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Sam Rivers At Michigan State University

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The Showcase Jazz series brought multi-reedist Sam Rivers, bassist Dave Holland, and percussionist Barry Altschul to the MSU campus last weekend, giving area music lovers a mindful of some of the deepest, freest, most authentic sounds happening today. Sharing the bill was the Roscoe Mitchell Quartet, a band Roscoe (longstanding member of the trail-blazing Art Ensemble of Chicago) organized featuring East Lansing musicians Steve Miller (bass) and Gary Schunk (piano).

Freedom is something many musicians today are striving for, but the Sam Rivers Trio really gets it. They begin a performance with absolutely no plans - no melodies. no chord changes, no arrangements. Altschul explains that this allows each musician to draw from the complete range of his musical vocabulary, rather than only the specific types of sounds dictated by a preconceived structure.

The rapport this format demands and achieves is remarkable. The music could be smoking at some incredible tempo, and you'd hear the faintest trace of a release in tension in Sam's playing, and Holland and Altschul would be right on it, opening up into some breezy, free-floating, rushing thing. Or you'd hear Holland begin a figure, and Altschul would be blowing back a transmutation of that same figure almost instantly. And then five minutes later, Rivers would use it in some completely different context. The structure of the music grows spontaneously, from the unfettered exchange and synthesis of the ideas of the players.

This kind of sensitivity becomes particularly meaningful when combined with the solo virtuosity of the likes of Rivers, Holland, and Altschul. In both the Friday and Saturday night performances Holland conceived some of the most incredibly active, energetic bass playing. In quantity alone, in the barrage of notes and ideas, his work is staggering. It seems that no matter how attentively you listen, how deep your concentration, you get the feeling of just scratching the surface of what's there. And Holland has variety - deeply voiced pizzacato (plucked) and fluid, throaty arco (bowed), to the unearthly, musted screeching he gets god knows how.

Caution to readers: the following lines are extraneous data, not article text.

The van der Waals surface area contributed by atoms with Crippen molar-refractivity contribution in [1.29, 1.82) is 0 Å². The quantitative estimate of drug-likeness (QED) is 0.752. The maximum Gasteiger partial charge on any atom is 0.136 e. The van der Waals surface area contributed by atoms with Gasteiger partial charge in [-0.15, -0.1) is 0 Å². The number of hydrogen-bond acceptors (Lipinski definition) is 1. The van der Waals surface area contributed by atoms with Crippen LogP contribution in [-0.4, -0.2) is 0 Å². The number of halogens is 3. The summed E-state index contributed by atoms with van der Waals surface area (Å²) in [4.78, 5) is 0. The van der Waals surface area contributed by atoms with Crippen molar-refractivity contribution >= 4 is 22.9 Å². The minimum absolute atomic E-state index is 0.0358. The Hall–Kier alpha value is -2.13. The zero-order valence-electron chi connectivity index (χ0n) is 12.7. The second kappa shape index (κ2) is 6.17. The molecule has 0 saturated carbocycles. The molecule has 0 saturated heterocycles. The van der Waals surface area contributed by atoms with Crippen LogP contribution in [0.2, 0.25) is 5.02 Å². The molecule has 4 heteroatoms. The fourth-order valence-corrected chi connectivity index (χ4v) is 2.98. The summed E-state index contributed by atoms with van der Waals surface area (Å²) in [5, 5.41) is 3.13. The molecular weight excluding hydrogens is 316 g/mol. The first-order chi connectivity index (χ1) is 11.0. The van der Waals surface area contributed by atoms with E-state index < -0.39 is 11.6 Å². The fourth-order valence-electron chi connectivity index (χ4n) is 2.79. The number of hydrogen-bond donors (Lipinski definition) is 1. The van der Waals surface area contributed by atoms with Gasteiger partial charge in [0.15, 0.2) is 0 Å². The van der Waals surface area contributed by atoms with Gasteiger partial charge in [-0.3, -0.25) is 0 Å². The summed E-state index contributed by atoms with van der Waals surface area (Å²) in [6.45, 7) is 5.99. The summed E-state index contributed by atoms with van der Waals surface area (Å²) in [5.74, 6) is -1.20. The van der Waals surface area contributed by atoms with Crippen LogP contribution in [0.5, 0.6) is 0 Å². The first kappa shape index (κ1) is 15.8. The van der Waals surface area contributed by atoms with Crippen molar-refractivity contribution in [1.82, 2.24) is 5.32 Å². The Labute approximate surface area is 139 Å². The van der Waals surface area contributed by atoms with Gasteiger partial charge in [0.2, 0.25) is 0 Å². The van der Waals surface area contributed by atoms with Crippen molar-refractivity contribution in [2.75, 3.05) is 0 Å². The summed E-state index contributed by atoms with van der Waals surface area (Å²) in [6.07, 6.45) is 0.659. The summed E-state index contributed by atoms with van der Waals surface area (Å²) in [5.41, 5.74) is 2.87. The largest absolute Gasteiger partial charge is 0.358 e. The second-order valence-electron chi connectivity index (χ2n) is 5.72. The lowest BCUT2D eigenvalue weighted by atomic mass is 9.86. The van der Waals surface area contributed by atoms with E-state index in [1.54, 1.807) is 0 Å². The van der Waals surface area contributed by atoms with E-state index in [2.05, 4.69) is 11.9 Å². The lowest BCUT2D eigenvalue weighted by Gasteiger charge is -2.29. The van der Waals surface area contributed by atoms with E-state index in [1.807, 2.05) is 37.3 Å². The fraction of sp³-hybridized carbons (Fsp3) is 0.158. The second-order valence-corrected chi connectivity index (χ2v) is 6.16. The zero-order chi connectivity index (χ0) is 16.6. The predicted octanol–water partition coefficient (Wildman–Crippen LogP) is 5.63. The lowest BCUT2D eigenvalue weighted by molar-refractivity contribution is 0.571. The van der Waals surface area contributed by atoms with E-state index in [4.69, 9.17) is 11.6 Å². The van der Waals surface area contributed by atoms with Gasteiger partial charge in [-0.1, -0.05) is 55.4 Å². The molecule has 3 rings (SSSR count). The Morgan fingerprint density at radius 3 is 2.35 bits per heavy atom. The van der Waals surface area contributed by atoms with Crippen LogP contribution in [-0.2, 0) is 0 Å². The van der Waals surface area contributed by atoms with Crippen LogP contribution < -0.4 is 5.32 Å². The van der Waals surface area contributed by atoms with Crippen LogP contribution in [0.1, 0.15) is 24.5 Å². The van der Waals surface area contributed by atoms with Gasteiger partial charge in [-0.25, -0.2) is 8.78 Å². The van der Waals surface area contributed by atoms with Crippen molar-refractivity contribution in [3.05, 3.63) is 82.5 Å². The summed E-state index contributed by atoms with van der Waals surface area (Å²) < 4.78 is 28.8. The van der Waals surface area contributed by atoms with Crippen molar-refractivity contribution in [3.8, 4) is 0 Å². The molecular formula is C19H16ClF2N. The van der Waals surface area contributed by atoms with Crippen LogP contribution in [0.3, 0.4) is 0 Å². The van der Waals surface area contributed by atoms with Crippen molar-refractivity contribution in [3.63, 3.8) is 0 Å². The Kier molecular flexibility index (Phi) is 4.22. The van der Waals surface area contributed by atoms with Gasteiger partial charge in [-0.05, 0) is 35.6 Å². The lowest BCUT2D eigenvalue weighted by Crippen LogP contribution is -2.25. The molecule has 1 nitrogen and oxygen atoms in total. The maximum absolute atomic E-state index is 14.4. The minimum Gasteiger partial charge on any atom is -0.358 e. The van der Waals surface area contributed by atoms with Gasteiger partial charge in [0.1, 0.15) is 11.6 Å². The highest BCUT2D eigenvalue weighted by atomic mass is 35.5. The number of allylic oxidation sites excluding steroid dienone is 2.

Altschul, too, has range. He's put together one of the most off-beat, personal drum sets you'll find anywhere, using all kinds of cowbells, cymbals, sizzlers, bells, etc. The very metallic sound he gets as a result gives a very distinct flavor to his approach, realized in pops, hisses, flurries, and rushes, as much as in solid, syncopated rhythms.

And Sam Rivers. In this day and age of Charlie Parker and John Coltrane imitators, it's a startling experience to run into a player whose style is so authentically original as that of Sam Rivers. It's not that he's ignored those two late, great giants, but rather that he's heard it all, old and new, Coleman Hawkins through Lester Young, through Bird and Trane, through Ornette Coleman and Eric Dolphy and Albert Ayler, and still has arrived at a sound that is his own. Sam says that he listened to everyone he could to make sure he didn't sound like them; wrote his own exercises, his own chord substitutions, to develop the integrity of his personal approach.

The voice that Rivers has found is as enthralling as it is original - bat-like swoops, unexpected twists, stops and starts, lines with an uncanny, deceptive kind of off-balance agility. His tenor sound is very smooth, very liquid (shades of Lester Young), with a mellowness, a roundness to it. Sam gets deep into the guttsier textures of his horn sometimes, but he's not into the all-stops-out screaming some other new players are into. His intensity is subtler, his fire is often a smolder.

Sam Rivers, Dave Holland, Barry Altschul. Got to hear more.


Steve Wood